Rory McIlroy has reiterated his decision to not join a breakaway Saudi Golf League insisting the hundreds of millions coming the way of some of top PGA Tour players "isn't going to change their life."
McIlroy, who has consistently told the media he is against a Saudi-backed Golf Super League, made his latest feelings be known to Golf Digest earlier today as he prepares to tee up in his first PGA Tour event of 2022 at this week's Genesis Invitational at Riviera.
"Look, I’ve lived it—for the top guys, all that money really isn’t going to change their life," said McIlroy, who was paid $250 million when signing a 10-year sponsorship deal with Nike Golf.
"I’m in a way better financial position than I was a decade ago and my life is no different. I still use the same three, four rooms in my house. I just don’t see the value in tarnishing a reputation for extra millions."
McIlroy, on top of his millions in sponsorship deals that includes representing TaylorMade Golf, has won just shy of $60 million in career eanings on the PGA Tour which ranks him sixth in the all-time list.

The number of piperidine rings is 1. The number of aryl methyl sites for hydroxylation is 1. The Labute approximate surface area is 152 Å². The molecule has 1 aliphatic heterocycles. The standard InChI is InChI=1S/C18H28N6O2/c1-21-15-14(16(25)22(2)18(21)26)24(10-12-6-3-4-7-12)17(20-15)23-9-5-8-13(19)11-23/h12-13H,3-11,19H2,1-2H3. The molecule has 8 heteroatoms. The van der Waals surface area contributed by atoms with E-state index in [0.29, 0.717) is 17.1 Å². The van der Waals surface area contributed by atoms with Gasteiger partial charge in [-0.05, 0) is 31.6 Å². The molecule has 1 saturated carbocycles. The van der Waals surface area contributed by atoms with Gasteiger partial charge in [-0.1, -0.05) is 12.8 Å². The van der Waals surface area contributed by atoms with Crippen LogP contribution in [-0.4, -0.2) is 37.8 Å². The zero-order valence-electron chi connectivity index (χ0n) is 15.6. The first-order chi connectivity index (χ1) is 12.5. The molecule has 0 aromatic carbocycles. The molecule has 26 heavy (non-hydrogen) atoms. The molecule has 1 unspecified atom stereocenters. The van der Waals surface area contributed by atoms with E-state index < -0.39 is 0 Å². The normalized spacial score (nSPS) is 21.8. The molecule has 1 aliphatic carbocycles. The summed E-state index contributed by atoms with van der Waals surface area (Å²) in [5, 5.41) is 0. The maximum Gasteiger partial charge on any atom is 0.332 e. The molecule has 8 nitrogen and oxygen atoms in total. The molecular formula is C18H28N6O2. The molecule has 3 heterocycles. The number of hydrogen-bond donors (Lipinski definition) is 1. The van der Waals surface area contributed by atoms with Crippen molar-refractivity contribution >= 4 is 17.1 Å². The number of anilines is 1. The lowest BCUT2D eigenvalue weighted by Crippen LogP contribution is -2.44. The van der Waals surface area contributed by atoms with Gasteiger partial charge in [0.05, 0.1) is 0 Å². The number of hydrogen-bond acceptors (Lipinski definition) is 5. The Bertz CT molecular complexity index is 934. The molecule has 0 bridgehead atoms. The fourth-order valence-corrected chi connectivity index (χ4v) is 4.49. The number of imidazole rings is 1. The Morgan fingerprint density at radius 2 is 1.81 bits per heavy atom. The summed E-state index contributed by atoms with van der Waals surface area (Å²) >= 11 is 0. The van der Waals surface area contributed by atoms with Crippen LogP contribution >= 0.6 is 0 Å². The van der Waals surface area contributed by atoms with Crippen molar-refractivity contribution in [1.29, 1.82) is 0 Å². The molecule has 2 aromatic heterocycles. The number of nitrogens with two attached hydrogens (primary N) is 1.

The Northern Irishman has won 20 times on the PGA Tour, including four majors, two FedEx Cup and three Race to Dubais.
McIlroy, who is now married and has a daughter, is estimated to be worth in the region of $150 million.
Last week, McIlroy seriously questioned the "competitive integrity" and the motivation of the players that could join the breakaway circuit.
Bryson DeChambeau and Phil Mickelson are two of the biggest PGA Tour names that have been heavily linked with joining a Saudi Golf League, with the former rumoured to have been offered $240 million to sign up to the circuit.
LIV Golf Investments, of which Greg Norman is the CEO, have pumped $300 million into the Asian Tour, an investment that has been met with hostility and accusations of 'sportswashing' on behalf of the Saudi Arabian government.
"It's the competitive integrity to me that's one of the biggest issues here, right," McIlroy told reporters last week.
"It's like, how hard are guys going to compete when they know that they are guaranteed whatever the money is.
"Even when I started to get appearance fees back in 2009 or whatever, I struggled with that, going to tournaments in Korea and Japan feeling like I had already won before I teed it up. I had to get over that mental battle of that."